Christians do not volunteer for martyrdom but they are willing to die for their faith.
A Christian martyr is a person who is killed for following Christ. Their enemies often portray them as spies, enemies of the state. As was said of the founder of Christianity itself, by his enemies, ““We have found this man subverting our nation. He opposes payment of taxes to Caesar…” (Luke 23:2) It’s the same-old same-old refuge of lies right down to this present evil day.
The list of Christian martyrs is long and bloody and grows by the hundreds each day. Prison walls that we know nothing of echo with their despair. Chains and torture racks that we only see in pictures of prison camps are stained with their blood. Their cries like the moans of a hopeless Auschwitz are deaf to our ears. Unmarked graves cover their bones and hide them from our eyes. These John the Baptists, these Stephens, these Pauls, these modern martyrs for our faith must not become the pogroms, the forgotten heroes of the Church.
Little wonder the scriptures says; “Continue to remember those in prison as if you were together with them in prison, and those who are mistreated as if you yourselves were suffering.” Hebrews 13:3
Reports coming out of Sri Lanka, which is 70% Buddhist and 6% Christian tell us how, when Christians met for worship at Hiddaduwa under the watchful eye of police, they did nothing to protect them as some 250 Buddhists — led by their monks — broke down the congregation’s doors, smashed pews, destroyed musical instruments, shattered their windows, set fire to Bibles and hymnals, and sent the congregation running for their lives.
In 2013 Sri Lankan Christians were attacked more than 65 times.
But Sri Lanka is not at the top of the list of countries where believers are persecuted. There are nations – Yes, entire nations – where a Christian literally takes his or her life into their very hands if they desire to follow Christ. Beheadings and de-limbings are almost commonplace in these countries.
The 20th century was the bloodiest in all of history for Christianity. The Open Doors USA organization estimates that around 100 million Christians were persecuted for their faith in 2013; but the enlightened 21st century is following in its bloody footprints,
One of the most violent attacks against Christians in our modern century took place in India’s Orissa state. By the hands of Hindu nationalists, we’re told, that “as many as 500 Christians killed, many hacked to death by machete-wielding Hindu radicals, and thousands more injured and at least 50,000 left homeless.”
Just a couple of months later, on a sunny Sunday morning, two suicide bombers entered the All Saints Church compound in Peshawar, Pakistan. These Islamist radicals waited until the services were over and the nearly 500 worshipers began to gather for a meal together. At 11:45, they detonated their suicide vests and killed 78 people and injured another 130. It was the deadliest attack on the Christian minority in the history of Pakistan.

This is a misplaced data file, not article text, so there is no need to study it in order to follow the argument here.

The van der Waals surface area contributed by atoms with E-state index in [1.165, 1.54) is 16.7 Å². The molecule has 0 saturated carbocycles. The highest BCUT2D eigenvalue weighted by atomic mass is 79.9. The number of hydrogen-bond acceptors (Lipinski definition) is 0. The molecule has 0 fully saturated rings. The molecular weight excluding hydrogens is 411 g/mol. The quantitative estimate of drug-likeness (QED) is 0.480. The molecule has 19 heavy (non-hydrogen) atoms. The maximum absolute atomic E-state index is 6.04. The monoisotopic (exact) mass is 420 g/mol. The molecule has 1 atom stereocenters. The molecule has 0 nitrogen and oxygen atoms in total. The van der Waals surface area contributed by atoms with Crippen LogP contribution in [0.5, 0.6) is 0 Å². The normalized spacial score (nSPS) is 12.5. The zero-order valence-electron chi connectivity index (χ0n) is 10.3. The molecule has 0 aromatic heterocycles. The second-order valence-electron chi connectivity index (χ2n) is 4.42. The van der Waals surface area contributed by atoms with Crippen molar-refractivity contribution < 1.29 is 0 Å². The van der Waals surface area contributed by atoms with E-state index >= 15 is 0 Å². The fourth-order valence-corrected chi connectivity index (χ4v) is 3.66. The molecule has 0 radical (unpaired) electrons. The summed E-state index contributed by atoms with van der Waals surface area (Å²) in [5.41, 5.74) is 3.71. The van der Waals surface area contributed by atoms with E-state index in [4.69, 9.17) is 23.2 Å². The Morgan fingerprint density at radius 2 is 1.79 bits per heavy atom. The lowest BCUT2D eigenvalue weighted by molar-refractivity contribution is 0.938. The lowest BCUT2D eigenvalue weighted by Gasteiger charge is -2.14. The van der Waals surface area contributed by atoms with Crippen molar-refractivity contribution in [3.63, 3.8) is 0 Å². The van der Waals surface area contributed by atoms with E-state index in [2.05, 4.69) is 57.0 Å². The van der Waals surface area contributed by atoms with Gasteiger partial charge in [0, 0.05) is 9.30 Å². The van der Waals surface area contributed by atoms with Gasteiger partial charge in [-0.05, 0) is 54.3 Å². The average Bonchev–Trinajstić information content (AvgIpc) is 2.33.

North Korea, which ranked as the most dangerous place for a Christian to live in 2013 remains the most dangerous country for Christians to live in 2014. The God-like worship of its rulers leaves no room for any other religion. Any reverence not focused on the Kim dynasty is seen as subversion to the state. It is estimated that between 150,000 and 200,000 Christians in North Korea are imprisoned in forced labor camps. Immediate family members of Christians are also targeted, often being placed in re-education camps.
The second most dangerous place for Christians to live is Somalia. The public policy of its leaders is that there is no room for Christianity alongside that of Islam. Their anti-Christian policy is enforced by terrorist groups who consider killing Christians as an honor-killing. To purchase even the basic necessities of life Christians have to hide their beliefs and live incognito.
The Third most dangerous place for Christians to live is Syria, where 45, 000 believers have been forced to flee with what they can carry with them. How sad when we remember that Syria was one of the first countries to receive Christianity, where its followers were first called Christians, where now only 10% of the population is Christian, where the majority of the martyrs of Christ are now laying down their lives.
How sad that world leaders seem so little concerned about the injustice being directed against followers of the Lord Jesus Christ. Their stories of persecution don’t make much of a splash on the daily news. The Hollywood elite, who are always speaking against violence, bloodshed and hatred express no sympathy towards them.
The three countries mentioned above are only three of more than 40 other countries where our fellow believers are being persecuted for their faith.
As the apostle Paul asked the Believers of the 1st century to pray for their persecuted brethren so let us of the 21st century do the same for our persecuted brothers and sisters all around the world.
“Remember those who are in prison, as though (you were) in prison with them, and those who are mistreated, since you are also in the body.”
The best is yet to be For the Child of God